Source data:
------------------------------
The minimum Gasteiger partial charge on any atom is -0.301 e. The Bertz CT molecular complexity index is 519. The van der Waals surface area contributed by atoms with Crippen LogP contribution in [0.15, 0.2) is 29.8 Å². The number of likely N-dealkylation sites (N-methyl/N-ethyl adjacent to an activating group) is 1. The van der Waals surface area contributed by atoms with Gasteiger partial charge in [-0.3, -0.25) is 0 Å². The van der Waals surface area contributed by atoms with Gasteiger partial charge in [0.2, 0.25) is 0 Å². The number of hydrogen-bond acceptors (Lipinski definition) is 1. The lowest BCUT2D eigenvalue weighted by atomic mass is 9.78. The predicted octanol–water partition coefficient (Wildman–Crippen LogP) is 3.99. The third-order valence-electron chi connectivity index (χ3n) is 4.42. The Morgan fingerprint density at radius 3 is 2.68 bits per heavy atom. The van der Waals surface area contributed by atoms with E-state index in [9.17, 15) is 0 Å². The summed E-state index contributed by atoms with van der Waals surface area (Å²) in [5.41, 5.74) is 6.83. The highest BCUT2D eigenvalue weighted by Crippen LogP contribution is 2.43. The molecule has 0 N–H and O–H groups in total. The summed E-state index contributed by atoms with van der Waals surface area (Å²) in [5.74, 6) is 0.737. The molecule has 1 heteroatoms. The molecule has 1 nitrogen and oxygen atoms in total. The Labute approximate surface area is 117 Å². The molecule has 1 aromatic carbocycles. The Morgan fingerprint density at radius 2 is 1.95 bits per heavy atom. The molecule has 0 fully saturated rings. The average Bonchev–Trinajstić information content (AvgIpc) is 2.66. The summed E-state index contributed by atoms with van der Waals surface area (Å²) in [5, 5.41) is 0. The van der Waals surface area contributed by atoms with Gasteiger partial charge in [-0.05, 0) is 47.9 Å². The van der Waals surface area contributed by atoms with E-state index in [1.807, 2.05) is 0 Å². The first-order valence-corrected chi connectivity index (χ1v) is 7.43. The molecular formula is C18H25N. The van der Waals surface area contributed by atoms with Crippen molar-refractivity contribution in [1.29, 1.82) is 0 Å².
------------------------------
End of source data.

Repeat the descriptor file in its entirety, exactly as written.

The minimum Gasteiger partial charge on any atom is -0.301 e. The Bertz CT molecular complexity index is 519. The van der Waals surface area contributed by atoms with Crippen LogP contribution in [0.15, 0.2) is 29.8 Å². The number of likely N-dealkylation sites (N-methyl/N-ethyl adjacent to an activating group) is 1. The van der Waals surface area contributed by atoms with Gasteiger partial charge in [-0.3, -0.25) is 0 Å². The van der Waals surface area contributed by atoms with Gasteiger partial charge in [0.2, 0.25) is 0 Å². The number of hydrogen-bond acceptors (Lipinski definition) is 1. The lowest BCUT2D eigenvalue weighted by atomic mass is 9.78. The predicted octanol–water partition coefficient (Wildman–Crippen LogP) is 3.99. The third-order valence-electron chi connectivity index (χ3n) is 4.42. The Morgan fingerprint density at radius 3 is 2.68 bits per heavy atom. The van der Waals surface area contributed by atoms with E-state index in [9.17, 15) is 0 Å². The summed E-state index contributed by atoms with van der Waals surface area (Å²) in [5.41, 5.74) is 6.83. The highest BCUT2D eigenvalue weighted by Crippen LogP contribution is 2.43. The molecule has 0 N–H and O–H groups in total. The summed E-state index contributed by atoms with van der Waals surface area (Å²) in [5.74, 6) is 0.737. The molecule has 1 heteroatoms. The molecule has 1 nitrogen and oxygen atoms in total. The Labute approximate surface area is 117 Å². The molecule has 1 aromatic carbocycles. The Morgan fingerprint density at radius 2 is 1.95 bits per heavy atom. The molecule has 0 fully saturated rings. The average Bonchev–Trinajstić information content (AvgIpc) is 2.66. The summed E-state index contributed by atoms with van der Waals surface area (Å²) in [5, 5.41) is 0. The van der Waals surface area contributed by atoms with Gasteiger partial charge in [-0.05, 0) is 47.9 Å². The van der Waals surface area contributed by atoms with E-state index in [1.807, 2.05) is 0 Å². The first-order valence-corrected chi connectivity index (χ1v) is 7.43. The molecular formula is C18H25N. The van der Waals surface area contributed by atoms with Crippen molar-refractivity contribution in [1.29, 1.82) is 0 Å².